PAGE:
But as much she wants to return the favour, she knows at the back of her head that her time is ticking.
There are days when Dupuis can’t do art and it’s not because of the remnants of depression that she’s still battling. It’s because her hands just don’t work. She can’t hold a paint brush or flex her hands the way she wants them too.
Dupuis has psoriatic arthritis, an autoimmune disease. Her elbows and knees have fallen victim to it.
“Eventually at one point in my life, it will cripple me and it will put me in a wheelchair… there is no cure for it,” she explained. “So there are days, the hardest things is getting out of bed and I meant that literally, and I have to sit and fight with myself every morning to tell myself you have to get up.”
But Dupuis will not give up on herself, not anymore. Her journey with art has helped her see life in a different perspective.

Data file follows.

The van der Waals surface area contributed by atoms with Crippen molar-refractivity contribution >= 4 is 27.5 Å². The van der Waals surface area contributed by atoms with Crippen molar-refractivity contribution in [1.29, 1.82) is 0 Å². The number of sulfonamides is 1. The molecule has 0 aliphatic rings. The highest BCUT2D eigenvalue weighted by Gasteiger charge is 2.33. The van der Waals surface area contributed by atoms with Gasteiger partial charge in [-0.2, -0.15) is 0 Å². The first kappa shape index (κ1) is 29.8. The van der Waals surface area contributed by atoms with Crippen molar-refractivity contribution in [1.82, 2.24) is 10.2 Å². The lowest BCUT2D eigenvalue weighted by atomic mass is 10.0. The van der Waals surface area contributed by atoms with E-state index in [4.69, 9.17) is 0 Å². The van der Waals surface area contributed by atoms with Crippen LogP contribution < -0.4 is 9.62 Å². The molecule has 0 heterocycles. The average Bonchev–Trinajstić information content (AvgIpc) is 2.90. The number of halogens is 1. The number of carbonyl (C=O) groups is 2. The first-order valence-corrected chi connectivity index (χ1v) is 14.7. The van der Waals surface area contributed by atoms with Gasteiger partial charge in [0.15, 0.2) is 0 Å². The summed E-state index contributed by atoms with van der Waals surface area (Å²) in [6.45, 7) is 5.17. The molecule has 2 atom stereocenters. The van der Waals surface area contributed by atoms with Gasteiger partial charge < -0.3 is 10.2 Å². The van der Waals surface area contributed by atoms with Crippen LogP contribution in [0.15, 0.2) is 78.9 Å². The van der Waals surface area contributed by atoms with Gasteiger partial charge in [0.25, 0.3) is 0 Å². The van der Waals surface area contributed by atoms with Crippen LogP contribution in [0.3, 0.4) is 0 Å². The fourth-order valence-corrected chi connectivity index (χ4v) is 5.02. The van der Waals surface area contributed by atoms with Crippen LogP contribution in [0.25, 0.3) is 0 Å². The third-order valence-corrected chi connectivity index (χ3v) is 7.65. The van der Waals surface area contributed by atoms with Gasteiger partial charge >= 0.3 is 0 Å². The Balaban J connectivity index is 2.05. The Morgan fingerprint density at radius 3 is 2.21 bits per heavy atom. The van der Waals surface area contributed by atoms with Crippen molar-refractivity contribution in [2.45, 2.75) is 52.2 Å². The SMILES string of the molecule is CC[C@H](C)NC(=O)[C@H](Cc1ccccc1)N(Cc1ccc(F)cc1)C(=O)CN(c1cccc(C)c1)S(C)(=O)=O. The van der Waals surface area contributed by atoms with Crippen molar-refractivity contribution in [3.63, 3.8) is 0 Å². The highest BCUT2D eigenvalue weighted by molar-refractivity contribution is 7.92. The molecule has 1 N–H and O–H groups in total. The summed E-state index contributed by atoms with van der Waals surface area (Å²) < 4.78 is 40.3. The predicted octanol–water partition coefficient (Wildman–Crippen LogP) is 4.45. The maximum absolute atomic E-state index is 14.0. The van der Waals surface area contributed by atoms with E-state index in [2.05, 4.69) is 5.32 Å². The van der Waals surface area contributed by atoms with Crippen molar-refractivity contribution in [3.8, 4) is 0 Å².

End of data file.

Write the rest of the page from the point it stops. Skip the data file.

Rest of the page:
“That’s why I Amanda4enjoy doing art every day because it reminds me of who I am now and what I’ve come through and where I am now in life,” said Dupuis. “I’m just not Amanda anymore, I’m Amanda the artist. That’s who I am… and it’s a very big part of my life. It’s just not a piece of paper and a pencil to me…it’s a passion.”

And she is determined to pass on the passion that is nourishing her.

So when Dupuis is in the studio room, writing her name on a sticker and slapping it on her blouse, as she takes in a deep breath, exhales and smiles, she knows what will happen today. She will be changing someone’s life through art.

Nantanaa Mutharasu
By Nantanaa Mutharasu May 1, 2017 21:48